Progressive delivery is the logical next step for teams who have already implemented agile development, scrums, a CI/CD pipeline, and DevOps. It includes many modern software development processes, including canary deployments, A/B testing, and observability.
It is essentially a modified version of continuous delivery – in fact, before the term “progressive delivery”, many people called it “continuous delivery ++” – with two core differences. First: progressive delivery teams use feature flags to increase speed and decrease deployment risk. Second: they implement a gradual process for both rollout and ownership.
Using Feature Flags
The essential difference on the development side between CI/CD and progressive delivery is the use of feature flags. A continuous delivery team may do A/B testing, it may do blue/green deployments, it may implement DevOps or GitOps. But unless the development team is using feature flags, they’re not doing progressive delivery. At best, they’re doing really well at CI/CD.
The reason feature flags are so important is because they provide the opportunity for zero-risk deployment. By using a feature flag management system, even junior devs and new hires can push code to production: if the new version doesn’t work, you can rollback with the click of a button. With feature flags, you can test in production – not a very similar test environment, not a clone of it, but production itself. This means that not only do you get to use your real architecture, you also get to test on real users.
Some developers get antsy about this idea, but remember: you can roll back the feature instantly. So far as your users are concerned, you’re not causing a massive shutdown, but a trivial inconvenience. And this inconvenience is even further mitigated by the second aspect of progressive delivery.
Gradual Rollout Process
Good feature flag management systems provide extremely granular user targeting. This means software delivery teams have the ability to rollout to a small subset of users first, make sure it works, and if it does, gradually roll out to everyone else. So in stage 1, you release to the developers only; in stage 2, you release to a small set of users, and then if nothing goes wrong, you slowly release to more users until eventually you’ve rolled out to everyone.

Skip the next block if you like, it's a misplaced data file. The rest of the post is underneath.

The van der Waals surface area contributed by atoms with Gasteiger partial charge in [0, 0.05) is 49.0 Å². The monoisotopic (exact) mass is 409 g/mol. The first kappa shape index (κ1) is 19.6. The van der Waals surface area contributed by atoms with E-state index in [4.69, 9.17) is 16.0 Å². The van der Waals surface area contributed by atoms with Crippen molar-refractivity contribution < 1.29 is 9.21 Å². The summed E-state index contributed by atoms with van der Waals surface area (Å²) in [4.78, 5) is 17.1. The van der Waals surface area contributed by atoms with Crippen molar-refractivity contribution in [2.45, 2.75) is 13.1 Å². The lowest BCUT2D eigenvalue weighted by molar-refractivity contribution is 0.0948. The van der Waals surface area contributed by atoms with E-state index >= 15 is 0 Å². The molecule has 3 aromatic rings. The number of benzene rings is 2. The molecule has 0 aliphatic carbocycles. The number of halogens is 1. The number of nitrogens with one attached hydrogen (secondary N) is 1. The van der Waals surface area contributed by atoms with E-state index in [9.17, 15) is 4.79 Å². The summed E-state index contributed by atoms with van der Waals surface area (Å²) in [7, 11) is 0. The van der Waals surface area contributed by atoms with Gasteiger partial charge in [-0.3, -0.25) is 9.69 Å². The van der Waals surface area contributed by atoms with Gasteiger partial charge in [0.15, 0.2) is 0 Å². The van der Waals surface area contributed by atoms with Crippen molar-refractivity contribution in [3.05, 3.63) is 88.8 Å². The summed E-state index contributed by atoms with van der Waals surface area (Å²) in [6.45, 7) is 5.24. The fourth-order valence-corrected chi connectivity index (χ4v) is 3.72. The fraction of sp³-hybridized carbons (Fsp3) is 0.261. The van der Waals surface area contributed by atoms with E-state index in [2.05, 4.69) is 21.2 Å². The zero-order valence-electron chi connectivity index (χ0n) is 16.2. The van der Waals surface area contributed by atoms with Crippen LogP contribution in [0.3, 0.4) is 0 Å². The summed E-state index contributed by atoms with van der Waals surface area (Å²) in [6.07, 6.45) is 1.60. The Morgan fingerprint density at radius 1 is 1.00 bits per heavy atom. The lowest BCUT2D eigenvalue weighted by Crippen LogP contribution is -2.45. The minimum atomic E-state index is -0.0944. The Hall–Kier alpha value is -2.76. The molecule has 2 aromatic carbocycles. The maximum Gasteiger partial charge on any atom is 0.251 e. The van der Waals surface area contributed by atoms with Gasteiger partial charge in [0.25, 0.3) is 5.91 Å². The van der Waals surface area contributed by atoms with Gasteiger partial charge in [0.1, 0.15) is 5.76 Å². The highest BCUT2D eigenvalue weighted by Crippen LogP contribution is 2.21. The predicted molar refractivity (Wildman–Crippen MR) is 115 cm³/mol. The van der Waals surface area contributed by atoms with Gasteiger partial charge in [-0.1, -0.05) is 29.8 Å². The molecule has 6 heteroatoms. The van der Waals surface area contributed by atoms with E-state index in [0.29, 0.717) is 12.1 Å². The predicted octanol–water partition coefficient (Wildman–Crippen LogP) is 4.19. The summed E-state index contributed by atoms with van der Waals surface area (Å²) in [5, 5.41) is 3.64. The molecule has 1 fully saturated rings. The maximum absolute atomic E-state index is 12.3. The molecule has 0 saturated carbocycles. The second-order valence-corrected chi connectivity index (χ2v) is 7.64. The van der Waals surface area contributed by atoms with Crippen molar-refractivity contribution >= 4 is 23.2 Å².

This is useful because not only can you switch a feature off at any time, but you cause extraordinarily minimal inconvenience in the process. So not only do you cause only a trivial inconvenience to your users – you cause it to only 1% of them! This process of ensuring a minimal number of users are impacted by a failure is commonly termed “controlling the blast radius” of new features.
Gradual Ownership Change
Along with the process of gradually releasing a feature to more and more users, propagating it outward from the dev team, progressive delivery teams also propagate ownership outward. When a feature is first released internally, the dev team owns it, and is responsible for fixing any bugs that might be present. After its initial release to production, maybe the project manager owns it. And after it’s been released to all users, the customer success team probably owns it.
While some execute this process manually, the most successful teams automate the majority of this handover process, checking metrics and events to tell the system when to switch the release’s owner.
Gradual, and especially automatic, changes of ownership help to ensure the feature is always being tracked by the most appropriate team for the job. On initial release, the development team that built the feature should be monitoring it to ensure it’s working. After the feature is solid and released for everyone, the customer success team can answer user questions and gather feedback.
If you already have a great CI/CD pipeline, progressive delivery may seem trivial. But having a separate word for “continuous delivery with feature flags and canary deployment with gradual outward propagation of ownership” is useful, because this delivery process makes a major improvement on standard CI/CD. It creates an environment that not only fails quickly, but comes back from failure quickly. And given that no system is perfect, building your system to do well at handling failure is the next best thing.
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